After leaving his mark in two very different industries, Randy Finley is ready to retire and try to relax on the weekends.
Finley, who operates Mount Baker Vineyards & Winery with his wife, Patricia Clark-Finley, has decided to put the business and property up for sale. The asking price for the property, which includes a vineyard, tasting room and operating facilities, is $1.3 million. The listing agent for the property is Eric Larson of Coldwell Banker Bain.
I’ve had a wonderful time making wine, dinners and meeting so many people. It’s been a blast.
Randy Finley, Mount Baker Vineyards & Winery
Finley bought the vineyard in 1989 and has become known for successfully growing grapes in Western Washington, a challenging task in the cold, wet climate. In Seattle, he is perhaps better known for building a movie theater company that, at its peak, operated 26 independent movie theaters in the Northwest in the 1970s and ’80s.
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“I’ve had a wonderful time making wine, dinners and meeting so many people,” said Finley, 73. “It’s been a blast.”
Finley is the latest to announce he is retiring in what is becoming a year of change for many longtime Whatcom County businesses. The transitions include The Bagelry, which changed ownership in January, along with the recent announced sales of Greenhouse and BelleWood Acres.
Both Finley and Larson believe a buyer can be found who would continue the winery, and said there’s plenty of opportunity for growth, including adding a brewery. Larson said that while it’s not figured into the asking price, the Mount Baker brand itself has value.
In operating the winery for more than 25 years, Finley kept production levels relatively small and aimed for quality and variety, making wine with no added chemicals. Along with reds and whites, Mount Baker also makes dessert and sparkling wines, as well as a plum wine. The winery has the capacity to make about 20,000 cases a year.
Many people might not have realized they drank a glass of Mount Baker wine. For years, the vineyard was a major supplier to Seattle’s Space Needle, and has supplied private-label bottles to a variety of regional restaurants and stores, including D’Anna’s Cafe Italiano and Everybody’s Store.
Clark-Finley creates the unique artwork for the various labels. Many of those restaurants and stores created customers for Mount Baker, Finley said.
After people discovered the wine, many have traveled to Deming to visit the tasting room, saying they had tried the wine elsewhere or heard about it through friends, he said.
All of the grapes grown at Mount Baker are early-ripening and acclimated to colder climates, Finley said. Even so, growing grapes there is risky because one badly timed rainstorm around harvest time could ruin the crop.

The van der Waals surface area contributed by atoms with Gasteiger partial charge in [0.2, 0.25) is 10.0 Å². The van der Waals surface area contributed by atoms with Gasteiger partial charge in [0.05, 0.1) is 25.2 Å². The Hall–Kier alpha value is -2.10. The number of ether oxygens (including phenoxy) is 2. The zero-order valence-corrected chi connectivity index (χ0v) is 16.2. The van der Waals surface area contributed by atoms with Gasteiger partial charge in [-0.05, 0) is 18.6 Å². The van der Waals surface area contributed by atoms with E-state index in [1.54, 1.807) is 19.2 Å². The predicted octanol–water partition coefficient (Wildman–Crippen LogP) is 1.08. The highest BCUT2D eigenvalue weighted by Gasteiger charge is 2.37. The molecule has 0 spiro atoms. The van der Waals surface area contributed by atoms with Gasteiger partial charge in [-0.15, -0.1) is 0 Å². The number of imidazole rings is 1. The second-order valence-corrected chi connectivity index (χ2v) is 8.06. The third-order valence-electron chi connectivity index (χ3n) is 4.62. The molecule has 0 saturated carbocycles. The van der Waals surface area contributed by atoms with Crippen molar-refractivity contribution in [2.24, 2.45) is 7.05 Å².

The winery also brings in grapes from Eastern Washington, which is crucial during the bad growing years. When buying from other growers, a good reputation is crucial.
“You have to convince growers that you won’t ruin their reputation,” Finley said.
BIG ROLE IN SEATTLE MOVIE SCENE
People who meet Finley quickly learn that his other passion is movies, particularly foreign films, and literature. He opened a bookstore in Seattle in the 1960s, but saw the possibility of making money showing foreign films. He was part of a group that opened the Movie House in Seattle’s University district, which was a small theater that couldn’t make much money on its own.
He continued to expand, growing to 26 theaters that became known for showing foreign films. According to Historylink.org, Finley was also successful getting films seen by moviegoers. The article says he purchased a French film, “King of Hearts,” for $25,000. Finley developed an ad campaign and traveled the country promoting the film. According to the article, the movie grossed more than $4 million, of which Finley’s company kept about $1 million.
By the 1980s he began clashing with bigger movie chains, and filed an anti-trust lawsuit claiming he was being denied a chance to show first-run films. Finley ended being one of the few to win such a case, but was worn out from it and the industry and decided to buy the Mount Baker Winery in 1989.
He felt good about leaving what he felt at the time was a tough, cut-throat industry, but the wine industry also has its challenges.
“There is too much competition,” he said. “I thought it would be much easier.”
If a new buyer is found, Finley is open to the idea of helping for a while, but he is also looking forward to a break.
The one piece of advice he would offer whoever takes it over would be to keep the integrity of the brand.
“The one thing that makes us attractive is that we don’t use chemicals,” Finley said, adding that’s what many customers have come to appreciate.